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Heelys - Shoes with a wheel in the heel

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One of my own sons has a pair of Heelys. Well, "had" a pair, because we took them from him when he rolled down a driveway and crashed, spraining his ankle. He has yet to get them back.

Two boys in my den have them, and I simply ask them to remove the wheels when they come into our meeting. We don't have a Pack-wide policy on them, but I and a few other leaders have had to stop the kids from rolling around and banging into people at pack meetings. The parents have caught on... last 2 pack meetings, no Heelys.

One popluar place to find kids with them... hockey rinks! Parents think Junior will be fine in them, "he can skate, right?" but there are at least 2 rinks where my kids play that have banned them.

 

EL

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Yah, what is it with old people always tryin' to ban anything that was invented after they were kids? Almost makes me ashamed of my (few remainin') grey hairs.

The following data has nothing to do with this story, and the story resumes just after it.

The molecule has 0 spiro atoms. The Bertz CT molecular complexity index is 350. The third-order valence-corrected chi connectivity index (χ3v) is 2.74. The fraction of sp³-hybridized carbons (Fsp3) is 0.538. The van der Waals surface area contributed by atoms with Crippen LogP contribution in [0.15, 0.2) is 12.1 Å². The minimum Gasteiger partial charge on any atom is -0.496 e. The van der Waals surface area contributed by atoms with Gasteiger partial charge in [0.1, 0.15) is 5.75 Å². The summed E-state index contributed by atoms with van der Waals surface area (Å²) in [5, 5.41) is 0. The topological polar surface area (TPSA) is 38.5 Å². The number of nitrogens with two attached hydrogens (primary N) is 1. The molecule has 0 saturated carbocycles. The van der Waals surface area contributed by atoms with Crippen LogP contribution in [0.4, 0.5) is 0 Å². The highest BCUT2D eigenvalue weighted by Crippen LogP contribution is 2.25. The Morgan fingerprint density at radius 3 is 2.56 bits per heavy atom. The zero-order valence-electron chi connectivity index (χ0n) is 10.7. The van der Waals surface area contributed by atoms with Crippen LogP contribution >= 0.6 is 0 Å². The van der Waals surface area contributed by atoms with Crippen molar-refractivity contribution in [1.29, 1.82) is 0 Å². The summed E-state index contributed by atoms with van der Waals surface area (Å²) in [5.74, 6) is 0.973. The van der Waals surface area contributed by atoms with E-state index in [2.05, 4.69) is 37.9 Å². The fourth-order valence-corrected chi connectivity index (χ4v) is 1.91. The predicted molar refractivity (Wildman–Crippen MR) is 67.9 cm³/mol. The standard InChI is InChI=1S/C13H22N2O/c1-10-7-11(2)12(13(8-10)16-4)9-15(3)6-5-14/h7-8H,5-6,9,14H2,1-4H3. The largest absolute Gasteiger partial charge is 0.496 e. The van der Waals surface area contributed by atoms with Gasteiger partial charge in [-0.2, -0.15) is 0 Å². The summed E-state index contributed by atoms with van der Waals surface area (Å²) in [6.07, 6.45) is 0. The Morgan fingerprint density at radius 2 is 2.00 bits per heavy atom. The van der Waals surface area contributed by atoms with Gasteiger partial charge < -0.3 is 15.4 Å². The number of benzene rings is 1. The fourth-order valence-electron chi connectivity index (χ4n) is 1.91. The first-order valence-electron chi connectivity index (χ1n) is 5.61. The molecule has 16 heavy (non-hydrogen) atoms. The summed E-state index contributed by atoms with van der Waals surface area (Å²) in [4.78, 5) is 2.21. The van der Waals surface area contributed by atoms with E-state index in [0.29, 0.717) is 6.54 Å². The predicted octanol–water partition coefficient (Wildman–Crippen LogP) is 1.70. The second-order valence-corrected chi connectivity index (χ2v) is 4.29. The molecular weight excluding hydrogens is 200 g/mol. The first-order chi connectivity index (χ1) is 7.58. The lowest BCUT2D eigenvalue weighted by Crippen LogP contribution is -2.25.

I have several scars from ridin' a bicycle when I was a lad. My parents never took my bicycle away.

 

Teach Children. Banning things is the lazy way.

 

It's also not the best citizenship lesson for preservin' a free society, eh?

 

 

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For some reason I don't like the things at all and neither do my sons. They need a bit of maintenance also.

 

I don't know why they aren't banned but should be. The comparison that could be used is would a Pack allow bicycles, skateboards and roller blades at meetings. Maybe they don't want to be hard on people.